Break the cycle of system outage by bringing discipline and fast feedback into software development.
Create self-sufficient high-performing teams that could advocate and educate other development teams in Agile ways of working. Demonstrate to senior leadership that Agile was possible within both cultural and regulatory constraints to the bank. All in an environment that was sceptical of another change to the way of working.
Newly developed infrastructure and systems showing high levels of resilience to expected demands.
High-performance teams can sustain their continuing improvements. Senior leadership, from the bank and its development subsidiary, support the initiative. Agreement within the organisation to continue supporting the coaching and training.
Helping build high-performance software teams to recreate the organisation for the future
- $10Bn in shareholder equity
- $86Bn in total assets
- Top 100 of the “The World’s Biggest Banks”
- Top 500 of Forbes Global 2000
- Operates over 1,400 branches across the Middle East, Europe, Asia and Africa
- 25,000 employees
- Over 100 subsidiaries
The bank was suffering from poor performance in not only software but also the supporting infrastructure. Systems were suffering multi-day downtime due to poor architecture and hardware unable to support the demands made of it. Not only was revenue being lost but also critical information due to manual processing of urgent data.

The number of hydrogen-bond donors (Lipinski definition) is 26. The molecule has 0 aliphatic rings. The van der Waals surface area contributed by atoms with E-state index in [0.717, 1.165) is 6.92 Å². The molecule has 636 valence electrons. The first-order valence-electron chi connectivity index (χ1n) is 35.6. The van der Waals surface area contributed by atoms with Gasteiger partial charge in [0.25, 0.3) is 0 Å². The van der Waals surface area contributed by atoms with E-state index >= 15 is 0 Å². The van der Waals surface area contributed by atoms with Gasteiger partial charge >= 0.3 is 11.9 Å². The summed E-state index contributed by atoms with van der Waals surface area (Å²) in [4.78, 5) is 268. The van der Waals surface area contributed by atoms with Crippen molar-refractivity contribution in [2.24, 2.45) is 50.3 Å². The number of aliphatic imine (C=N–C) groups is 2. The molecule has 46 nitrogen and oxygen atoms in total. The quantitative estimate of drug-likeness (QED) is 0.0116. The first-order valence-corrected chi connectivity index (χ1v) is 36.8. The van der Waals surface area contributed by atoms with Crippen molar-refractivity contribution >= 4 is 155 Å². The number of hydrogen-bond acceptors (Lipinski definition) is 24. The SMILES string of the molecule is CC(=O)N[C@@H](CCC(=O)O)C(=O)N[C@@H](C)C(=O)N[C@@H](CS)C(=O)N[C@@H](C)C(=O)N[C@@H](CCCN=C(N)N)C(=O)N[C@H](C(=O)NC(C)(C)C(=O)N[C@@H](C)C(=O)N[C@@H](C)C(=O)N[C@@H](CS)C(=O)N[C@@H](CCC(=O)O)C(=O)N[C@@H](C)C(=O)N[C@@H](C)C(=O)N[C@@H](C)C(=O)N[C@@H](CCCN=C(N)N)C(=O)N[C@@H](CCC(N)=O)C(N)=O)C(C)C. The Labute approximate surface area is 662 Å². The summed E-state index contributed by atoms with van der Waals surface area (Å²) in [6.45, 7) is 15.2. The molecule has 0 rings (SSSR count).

Previous initiatives had already introduced Agile working into the organisation with little impact on the development team’s ability to deliver valuable software of high quality. Due to these past failures, the senior leadership of the bank was already sceptical about Agile as a suitable method of working for the business.
As part of a complete programme to bring all aspects of the technology departments up to date in both tools and methods, we were engaged to introduce Agile ways of working, predominantly Scrum, and coach teams from key initiatives across the business.
We established several success criteria for the engagement:
- To create several high-performing teams, working in an Agile way, within the software development subsidiary;
- The teams needed to reach a sufficient level where they could maintain their momentum from continuous improvement; and,
- Any pilot team member would act as an advocate and help other teams recreate the same levels of performance.
To start the engagement four expert Agile coaches facilitated a learning workshop to introduce Agile
To start introducing Agile we needed to give all those involved or impacted by the Agile initiative a basic degree of understanding. To support this awareness we ran a one-day introduction to Agile training for 70 people at an offsite campus.
During the engagement gaps in knowledge were observed that further education was the most suitable option to close, including:
- Introduction to Agile and Scrum,
- Behaviour Driven Development,
- User Stories, and
- Agile Testing